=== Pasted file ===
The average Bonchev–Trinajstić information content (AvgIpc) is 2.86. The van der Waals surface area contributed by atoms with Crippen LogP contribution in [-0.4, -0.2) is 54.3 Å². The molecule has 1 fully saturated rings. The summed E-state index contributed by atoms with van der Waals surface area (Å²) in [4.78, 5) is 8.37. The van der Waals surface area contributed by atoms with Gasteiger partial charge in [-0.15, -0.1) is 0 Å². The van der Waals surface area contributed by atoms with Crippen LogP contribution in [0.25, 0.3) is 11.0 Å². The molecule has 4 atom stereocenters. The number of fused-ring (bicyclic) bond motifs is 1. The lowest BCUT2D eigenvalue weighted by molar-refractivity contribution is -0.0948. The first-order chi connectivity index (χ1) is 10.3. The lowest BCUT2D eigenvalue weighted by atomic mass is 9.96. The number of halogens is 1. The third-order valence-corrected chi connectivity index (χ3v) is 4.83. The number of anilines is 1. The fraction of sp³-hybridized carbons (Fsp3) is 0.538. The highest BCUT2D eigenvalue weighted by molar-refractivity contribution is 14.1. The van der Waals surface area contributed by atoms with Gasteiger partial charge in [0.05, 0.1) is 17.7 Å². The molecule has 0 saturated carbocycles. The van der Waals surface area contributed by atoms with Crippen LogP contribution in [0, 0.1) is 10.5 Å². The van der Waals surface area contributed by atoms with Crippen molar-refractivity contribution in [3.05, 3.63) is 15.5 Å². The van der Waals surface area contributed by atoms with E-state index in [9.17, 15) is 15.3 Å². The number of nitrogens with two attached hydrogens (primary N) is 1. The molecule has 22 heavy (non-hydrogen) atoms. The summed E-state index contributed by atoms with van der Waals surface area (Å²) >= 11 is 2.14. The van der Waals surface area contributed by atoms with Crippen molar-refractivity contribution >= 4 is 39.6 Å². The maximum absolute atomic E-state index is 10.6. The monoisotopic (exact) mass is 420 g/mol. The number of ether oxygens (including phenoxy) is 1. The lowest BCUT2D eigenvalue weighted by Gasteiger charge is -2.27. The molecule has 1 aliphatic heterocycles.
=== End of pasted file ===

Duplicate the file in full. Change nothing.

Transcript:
The average Bonchev–Trinajstić information content (AvgIpc) is 2.86. The van der Waals surface area contributed by atoms with Crippen LogP contribution in [-0.4, -0.2) is 54.3 Å². The molecule has 1 fully saturated rings. The summed E-state index contributed by atoms with van der Waals surface area (Å²) in [4.78, 5) is 8.37. The van der Waals surface area contributed by atoms with Gasteiger partial charge in [-0.15, -0.1) is 0 Å². The van der Waals surface area contributed by atoms with Crippen LogP contribution in [0.25, 0.3) is 11.0 Å². The molecule has 4 atom stereocenters. The number of fused-ring (bicyclic) bond motifs is 1. The lowest BCUT2D eigenvalue weighted by molar-refractivity contribution is -0.0948. The first-order chi connectivity index (χ1) is 10.3. The lowest BCUT2D eigenvalue weighted by atomic mass is 9.96. The number of halogens is 1. The third-order valence-corrected chi connectivity index (χ3v) is 4.83. The number of anilines is 1. The fraction of sp³-hybridized carbons (Fsp3) is 0.538. The highest BCUT2D eigenvalue weighted by molar-refractivity contribution is 14.1. The van der Waals surface area contributed by atoms with Gasteiger partial charge in [0.05, 0.1) is 17.7 Å². The molecule has 0 saturated carbocycles. The van der Waals surface area contributed by atoms with Crippen LogP contribution in [0, 0.1) is 10.5 Å². The van der Waals surface area contributed by atoms with Crippen molar-refractivity contribution in [3.05, 3.63) is 15.5 Å². The van der Waals surface area contributed by atoms with E-state index in [9.17, 15) is 15.3 Å². The number of nitrogens with two attached hydrogens (primary N) is 1. The molecule has 22 heavy (non-hydrogen) atoms. The summed E-state index contributed by atoms with van der Waals surface area (Å²) >= 11 is 2.14. The van der Waals surface area contributed by atoms with Crippen molar-refractivity contribution >= 4 is 39.6 Å². The maximum absolute atomic E-state index is 10.6. The monoisotopic (exact) mass is 420 g/mol. The number of ether oxygens (including phenoxy) is 1. The lowest BCUT2D eigenvalue weighted by Gasteiger charge is -2.27. The molecule has 1 aliphatic heterocycles.